China was quick to refute reports that Russia had asked for military assistance. While it makes perfect sense for Putin to want to embroil China in his conflict, Beijing has more to lose than gain from actively assisting the invasion of Ukraine. And any help would mostly be symbolic—though China retains close military ties with Russia, with the two countries staging frequent joint-exercises including naval maneuvers in the Mediterranean and the Baltic seas—there’s little interoperability between their forces. Exercises in north-west China last year involving some 10,000 Russian and Chinese troops were the first to feature Russians using Chinese weapons and joint command-and-control. Coming down more heavily on the Russian side will entail huge costs, including risking tough sanctions and international boycotts. It doesn’t make much sense for Beijing to pay that for Russia, which they consider a regional power with a limited sphere of influence, whereas China today is a global player with interests on every continent—the only true rival to the United States.

Read More: How China’s Response to Russia’s Invasion of Ukraine Could Upend the World Order

“If China and Russia engage in a military alliance, the whole world would change,” says Zhou. “Western countries, no matter how strong their economic relationship with China, will definitely follow America and stand on their side. Then we inevitably will have two camps and a repetition of the Cold War. So it is extremely important for China to have this nonaligned relationship with Russia in spite of our friendship. And this is totally possible.”

Russia's President Vladimir Putin, China's Defense Minister Wei Fenghe, and Russian Defence Minister Sergei Shoigu watch the parade of the participants of the Vostok-2018 (East-2018) military drills at Tsugol training ground not far from the Chinese and Mongolian border in Siberia, on September 13, 2018. (Alexey Nikolsky—AFP/Getty Images)
Russia's President Vladimir Putin, China's Defense Minister Wei Fenghe, and Russian Defence Minister Sergei Shoigu watch the parade of the participants of the Vostok-2018 (East-2018) military drills at Tsugol training ground not far from the Chinese and Mongolian border in Siberia, on September 13, 2018.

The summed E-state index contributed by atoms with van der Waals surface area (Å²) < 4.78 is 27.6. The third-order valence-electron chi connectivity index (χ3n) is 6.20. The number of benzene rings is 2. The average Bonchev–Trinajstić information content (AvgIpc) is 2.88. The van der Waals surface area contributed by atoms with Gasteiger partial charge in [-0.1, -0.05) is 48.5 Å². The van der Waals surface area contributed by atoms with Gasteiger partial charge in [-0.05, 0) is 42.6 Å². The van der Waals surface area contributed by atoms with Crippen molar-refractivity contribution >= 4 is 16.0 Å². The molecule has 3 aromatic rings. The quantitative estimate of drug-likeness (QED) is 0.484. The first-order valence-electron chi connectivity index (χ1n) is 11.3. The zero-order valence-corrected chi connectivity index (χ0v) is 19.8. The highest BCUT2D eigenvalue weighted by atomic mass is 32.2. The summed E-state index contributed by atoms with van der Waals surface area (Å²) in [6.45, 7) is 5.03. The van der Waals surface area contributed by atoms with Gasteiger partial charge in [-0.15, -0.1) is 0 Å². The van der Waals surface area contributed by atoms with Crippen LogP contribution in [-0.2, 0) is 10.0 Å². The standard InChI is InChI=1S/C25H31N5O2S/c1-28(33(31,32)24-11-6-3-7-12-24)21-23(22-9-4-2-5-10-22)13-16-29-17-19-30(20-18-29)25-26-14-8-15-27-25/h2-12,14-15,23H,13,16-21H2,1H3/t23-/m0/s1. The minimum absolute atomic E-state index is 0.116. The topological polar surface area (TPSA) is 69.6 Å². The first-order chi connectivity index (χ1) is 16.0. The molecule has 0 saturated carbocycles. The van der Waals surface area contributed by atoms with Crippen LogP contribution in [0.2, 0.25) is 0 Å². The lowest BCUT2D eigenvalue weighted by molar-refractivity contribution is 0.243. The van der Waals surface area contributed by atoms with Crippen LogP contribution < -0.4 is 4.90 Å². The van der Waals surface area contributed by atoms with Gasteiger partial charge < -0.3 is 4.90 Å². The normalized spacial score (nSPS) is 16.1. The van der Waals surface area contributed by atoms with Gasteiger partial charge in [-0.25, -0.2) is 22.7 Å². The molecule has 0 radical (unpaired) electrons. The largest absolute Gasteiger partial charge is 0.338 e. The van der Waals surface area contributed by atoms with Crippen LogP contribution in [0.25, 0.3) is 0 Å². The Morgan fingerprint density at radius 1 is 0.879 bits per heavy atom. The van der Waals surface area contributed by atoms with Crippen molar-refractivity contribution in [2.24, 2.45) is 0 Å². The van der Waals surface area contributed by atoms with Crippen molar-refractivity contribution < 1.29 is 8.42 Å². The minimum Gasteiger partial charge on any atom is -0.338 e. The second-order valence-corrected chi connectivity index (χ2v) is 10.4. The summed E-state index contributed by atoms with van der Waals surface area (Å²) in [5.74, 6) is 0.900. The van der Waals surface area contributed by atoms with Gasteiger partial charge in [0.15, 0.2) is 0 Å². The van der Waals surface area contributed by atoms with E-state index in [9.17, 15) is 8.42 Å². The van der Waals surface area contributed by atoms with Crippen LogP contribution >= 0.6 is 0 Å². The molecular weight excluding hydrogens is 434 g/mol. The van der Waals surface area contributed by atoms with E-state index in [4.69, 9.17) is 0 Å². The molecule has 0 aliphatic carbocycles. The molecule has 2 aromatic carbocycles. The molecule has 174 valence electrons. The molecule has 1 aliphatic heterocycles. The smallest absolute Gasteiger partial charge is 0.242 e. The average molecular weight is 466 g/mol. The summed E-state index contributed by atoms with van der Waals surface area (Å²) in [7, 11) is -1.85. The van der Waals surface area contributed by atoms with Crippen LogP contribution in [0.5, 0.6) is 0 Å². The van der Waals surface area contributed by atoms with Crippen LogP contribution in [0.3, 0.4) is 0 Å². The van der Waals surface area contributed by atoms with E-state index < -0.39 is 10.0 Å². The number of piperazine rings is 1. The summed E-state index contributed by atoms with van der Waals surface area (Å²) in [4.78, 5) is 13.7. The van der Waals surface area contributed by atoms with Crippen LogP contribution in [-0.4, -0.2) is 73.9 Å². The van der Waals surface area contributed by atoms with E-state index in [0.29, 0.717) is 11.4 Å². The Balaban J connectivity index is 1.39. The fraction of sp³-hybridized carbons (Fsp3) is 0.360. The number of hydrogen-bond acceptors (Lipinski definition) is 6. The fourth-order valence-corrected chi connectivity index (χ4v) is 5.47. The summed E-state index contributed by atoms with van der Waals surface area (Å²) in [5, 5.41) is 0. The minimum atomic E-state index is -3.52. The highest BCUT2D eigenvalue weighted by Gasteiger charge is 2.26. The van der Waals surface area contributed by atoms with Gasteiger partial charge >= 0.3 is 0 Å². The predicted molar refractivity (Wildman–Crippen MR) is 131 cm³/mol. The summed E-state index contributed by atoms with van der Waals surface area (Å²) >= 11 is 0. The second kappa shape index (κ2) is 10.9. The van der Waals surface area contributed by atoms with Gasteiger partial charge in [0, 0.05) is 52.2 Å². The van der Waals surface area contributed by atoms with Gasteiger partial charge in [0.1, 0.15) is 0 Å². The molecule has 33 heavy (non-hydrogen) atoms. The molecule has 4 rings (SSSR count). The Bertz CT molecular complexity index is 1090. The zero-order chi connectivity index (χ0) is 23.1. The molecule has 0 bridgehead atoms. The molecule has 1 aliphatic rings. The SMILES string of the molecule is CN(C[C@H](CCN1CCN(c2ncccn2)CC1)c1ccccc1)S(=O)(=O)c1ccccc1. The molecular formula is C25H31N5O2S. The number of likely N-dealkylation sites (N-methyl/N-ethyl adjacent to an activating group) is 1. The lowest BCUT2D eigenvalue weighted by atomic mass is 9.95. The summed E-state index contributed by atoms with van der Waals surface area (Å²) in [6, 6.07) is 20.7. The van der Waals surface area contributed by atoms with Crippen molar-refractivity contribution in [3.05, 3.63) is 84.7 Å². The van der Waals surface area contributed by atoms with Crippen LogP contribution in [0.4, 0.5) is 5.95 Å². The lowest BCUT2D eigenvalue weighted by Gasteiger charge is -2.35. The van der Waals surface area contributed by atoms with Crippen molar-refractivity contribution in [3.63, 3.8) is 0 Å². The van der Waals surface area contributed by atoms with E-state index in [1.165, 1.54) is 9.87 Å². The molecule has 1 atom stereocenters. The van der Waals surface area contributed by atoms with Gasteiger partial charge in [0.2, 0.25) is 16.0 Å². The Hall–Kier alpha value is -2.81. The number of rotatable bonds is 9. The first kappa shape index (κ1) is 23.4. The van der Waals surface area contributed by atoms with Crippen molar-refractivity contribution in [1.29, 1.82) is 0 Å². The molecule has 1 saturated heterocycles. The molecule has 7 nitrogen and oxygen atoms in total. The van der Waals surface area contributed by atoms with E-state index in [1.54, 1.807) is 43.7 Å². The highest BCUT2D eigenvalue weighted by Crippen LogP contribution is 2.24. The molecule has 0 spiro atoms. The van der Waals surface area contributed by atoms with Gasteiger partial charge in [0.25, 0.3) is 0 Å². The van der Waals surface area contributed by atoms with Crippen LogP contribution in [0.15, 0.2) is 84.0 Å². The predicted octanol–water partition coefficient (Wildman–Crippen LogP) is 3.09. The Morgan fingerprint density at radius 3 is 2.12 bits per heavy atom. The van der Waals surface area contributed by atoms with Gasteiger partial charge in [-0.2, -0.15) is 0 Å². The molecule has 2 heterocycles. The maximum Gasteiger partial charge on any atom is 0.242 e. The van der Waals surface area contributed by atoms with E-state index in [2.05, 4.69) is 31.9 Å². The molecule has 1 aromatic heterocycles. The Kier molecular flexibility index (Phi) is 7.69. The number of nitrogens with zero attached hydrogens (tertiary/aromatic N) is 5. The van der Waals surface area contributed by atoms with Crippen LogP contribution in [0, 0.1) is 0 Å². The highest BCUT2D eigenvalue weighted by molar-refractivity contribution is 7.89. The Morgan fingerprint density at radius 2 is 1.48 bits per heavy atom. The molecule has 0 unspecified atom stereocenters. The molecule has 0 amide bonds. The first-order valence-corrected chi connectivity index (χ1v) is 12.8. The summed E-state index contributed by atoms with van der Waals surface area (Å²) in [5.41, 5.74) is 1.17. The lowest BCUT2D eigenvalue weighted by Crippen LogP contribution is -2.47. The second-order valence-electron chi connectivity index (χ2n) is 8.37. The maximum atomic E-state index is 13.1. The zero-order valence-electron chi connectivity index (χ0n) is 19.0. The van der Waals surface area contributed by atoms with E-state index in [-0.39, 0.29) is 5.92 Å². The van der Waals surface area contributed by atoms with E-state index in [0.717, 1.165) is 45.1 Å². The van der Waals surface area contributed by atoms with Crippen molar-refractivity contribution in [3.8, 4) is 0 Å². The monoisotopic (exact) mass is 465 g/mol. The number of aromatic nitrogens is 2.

Alexey Nikolsky—AFP/Getty Images

Why Beijing won’t try to stop Putin

At the same time, if the West believes it can shame China into isolating Russia, it’s kidding itself. Beijing has for decades propped up an ossified, rogue nuclear state on its border because dealing with Kim Jong Un is calculated as preferable to a united, U.S.-allied Korean peninsula. If the threat of nuclear catastrophe combined with the plight of 25 million North Koreans subject to U.N.-designated “crimes against humanity” doesn’t sway China’s leaders, 4 million Ukrainian refugees won’t warrant a shrug. Beijing has proved it will only act in the purest traditions of self-interest. And so, it’s doubtful that Beijing will suddenly oppose Putin as he attempts to carve up the world into spheres of influence, with NATO, and America’s role severely diminished.

In this sense, joining Western sanctions are contrary to China’s self-interest, given that handing NATO an easy victory would reenergize a newly confident, united, America-led Western alliance. China wants a less-confident, less-zealous West to deal with, and more unity and purposefulness spells trouble. “Russia is causing that to happen,” says Brown. “But it’s still not a solution for China to align with the West as that actually brings about the very thing that it doesn’t want. It just shows this rather torturous position they’re in.”

It’s also likely that the West is inflating the clout Beijing has over the Kremlin to distract from its own culpability. China has little demand for Russian products other than oil and gas. True, bilateral trade rose 33.6% year-on-year to some $140 billion in 2021, when Russia was China’s second largest crude oil supplier, accounting for some 15.5% of China’s total imports. But the 10 billion cubic meters of gas China purchased in 2021 is dwarfed by the 175 billion cubic meters Russia sold to Europe over the same period. For leverage over Russia’s economy, European leaders should look closer to home.

Ultimately, it’s a war that looks unwinnable, while perpetually muddying China’s international reputation, stirring up antagonism in Washington and Europe. None of that speaks to China’s interest, being the self-appointed global superpower in waiting. And while China may be winning the domestic propaganda war for now, voices like Wang’s in Odessa—who has more than 100,000 subscribers on Youtube—will get louder as the war drags on and more people ask questions. “[Ukrainians] are fighting for their homes …Why should they be bombed?” he posted March 4. “It’s just that simple; it’s got nothing to do with NATO. People just want to be able to live their lives.”

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Write to Charlie Campbell at charlie.campbell@time.com.